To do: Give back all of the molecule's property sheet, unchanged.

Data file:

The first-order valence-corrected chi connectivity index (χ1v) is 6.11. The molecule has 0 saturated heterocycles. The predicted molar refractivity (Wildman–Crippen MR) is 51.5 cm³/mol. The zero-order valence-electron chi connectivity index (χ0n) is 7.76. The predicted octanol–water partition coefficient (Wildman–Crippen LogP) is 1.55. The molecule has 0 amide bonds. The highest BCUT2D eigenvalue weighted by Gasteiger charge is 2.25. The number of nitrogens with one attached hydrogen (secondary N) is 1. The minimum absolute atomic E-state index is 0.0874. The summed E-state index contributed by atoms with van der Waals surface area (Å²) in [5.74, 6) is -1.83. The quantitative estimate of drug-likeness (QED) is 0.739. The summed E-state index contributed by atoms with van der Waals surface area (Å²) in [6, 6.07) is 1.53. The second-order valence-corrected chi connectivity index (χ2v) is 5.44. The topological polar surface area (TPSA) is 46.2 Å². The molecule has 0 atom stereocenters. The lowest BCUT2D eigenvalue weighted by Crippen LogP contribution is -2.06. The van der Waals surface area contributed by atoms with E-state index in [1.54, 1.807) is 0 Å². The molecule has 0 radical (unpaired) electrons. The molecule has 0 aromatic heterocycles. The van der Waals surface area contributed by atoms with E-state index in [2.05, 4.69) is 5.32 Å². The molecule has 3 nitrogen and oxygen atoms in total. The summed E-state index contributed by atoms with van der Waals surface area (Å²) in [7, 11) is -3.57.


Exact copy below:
The first-order valence-corrected chi connectivity index (χ1v) is 6.11. The molecule has 0 saturated heterocycles. The predicted molar refractivity (Wildman–Crippen MR) is 51.5 cm³/mol. The zero-order valence-electron chi connectivity index (χ0n) is 7.76. The predicted octanol–water partition coefficient (Wildman–Crippen LogP) is 1.55. The molecule has 0 amide bonds. The highest BCUT2D eigenvalue weighted by Gasteiger charge is 2.25. The number of nitrogens with one attached hydrogen (secondary N) is 1. The minimum absolute atomic E-state index is 0.0874. The summed E-state index contributed by atoms with van der Waals surface area (Å²) in [5.74, 6) is -1.83. The quantitative estimate of drug-likeness (QED) is 0.739. The summed E-state index contributed by atoms with van der Waals surface area (Å²) in [6, 6.07) is 1.53. The second-order valence-corrected chi connectivity index (χ2v) is 5.44. The topological polar surface area (TPSA) is 46.2 Å². The molecule has 0 atom stereocenters. The lowest BCUT2D eigenvalue weighted by Crippen LogP contribution is -2.06. The van der Waals surface area contributed by atoms with E-state index in [1.54, 1.807) is 0 Å². The molecule has 0 radical (unpaired) electrons. The molecule has 0 aromatic heterocycles. The van der Waals surface area contributed by atoms with E-state index in [2.05, 4.69) is 5.32 Å². The molecule has 3 nitrogen and oxygen atoms in total. The summed E-state index contributed by atoms with van der Waals surface area (Å²) in [7, 11) is -3.57.